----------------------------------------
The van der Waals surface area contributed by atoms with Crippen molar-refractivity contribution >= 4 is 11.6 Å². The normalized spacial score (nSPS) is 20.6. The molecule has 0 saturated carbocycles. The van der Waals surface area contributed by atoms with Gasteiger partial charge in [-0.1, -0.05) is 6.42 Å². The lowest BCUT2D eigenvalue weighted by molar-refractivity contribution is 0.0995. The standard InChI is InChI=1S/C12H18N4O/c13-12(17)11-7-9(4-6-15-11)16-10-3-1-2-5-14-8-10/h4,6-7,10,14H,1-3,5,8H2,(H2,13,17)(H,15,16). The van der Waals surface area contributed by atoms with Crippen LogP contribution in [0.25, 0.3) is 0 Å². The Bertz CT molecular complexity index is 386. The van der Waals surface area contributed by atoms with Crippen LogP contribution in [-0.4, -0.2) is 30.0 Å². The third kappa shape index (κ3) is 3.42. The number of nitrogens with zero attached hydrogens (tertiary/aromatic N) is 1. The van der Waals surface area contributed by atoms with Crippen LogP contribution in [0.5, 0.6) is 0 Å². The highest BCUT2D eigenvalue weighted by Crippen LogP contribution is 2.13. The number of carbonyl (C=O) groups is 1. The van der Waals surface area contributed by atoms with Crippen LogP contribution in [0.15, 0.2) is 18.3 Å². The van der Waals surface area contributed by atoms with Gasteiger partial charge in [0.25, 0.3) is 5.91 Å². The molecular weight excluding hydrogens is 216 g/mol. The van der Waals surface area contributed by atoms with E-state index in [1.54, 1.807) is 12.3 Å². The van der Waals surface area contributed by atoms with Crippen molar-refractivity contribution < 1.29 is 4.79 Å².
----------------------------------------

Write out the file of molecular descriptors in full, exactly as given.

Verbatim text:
The van der Waals surface area contributed by atoms with Crippen molar-refractivity contribution >= 4 is 11.6 Å². The normalized spacial score (nSPS) is 20.6. The molecule has 0 saturated carbocycles. The van der Waals surface area contributed by atoms with Gasteiger partial charge in [-0.1, -0.05) is 6.42 Å². The lowest BCUT2D eigenvalue weighted by molar-refractivity contribution is 0.0995. The standard InChI is InChI=1S/C12H18N4O/c13-12(17)11-7-9(4-6-15-11)16-10-3-1-2-5-14-8-10/h4,6-7,10,14H,1-3,5,8H2,(H2,13,17)(H,15,16). The van der Waals surface area contributed by atoms with Crippen LogP contribution in [0.25, 0.3) is 0 Å². The Bertz CT molecular complexity index is 386. The van der Waals surface area contributed by atoms with Crippen LogP contribution in [-0.4, -0.2) is 30.0 Å². The third kappa shape index (κ3) is 3.42. The number of nitrogens with zero attached hydrogens (tertiary/aromatic N) is 1. The van der Waals surface area contributed by atoms with Crippen LogP contribution in [0.5, 0.6) is 0 Å². The highest BCUT2D eigenvalue weighted by Crippen LogP contribution is 2.13. The number of carbonyl (C=O) groups is 1. The van der Waals surface area contributed by atoms with Crippen LogP contribution in [0.15, 0.2) is 18.3 Å². The van der Waals surface area contributed by atoms with Gasteiger partial charge in [0.25, 0.3) is 5.91 Å². The molecular weight excluding hydrogens is 216 g/mol. The van der Waals surface area contributed by atoms with E-state index in [1.54, 1.807) is 12.3 Å². The van der Waals surface area contributed by atoms with Crippen molar-refractivity contribution < 1.29 is 4.79 Å².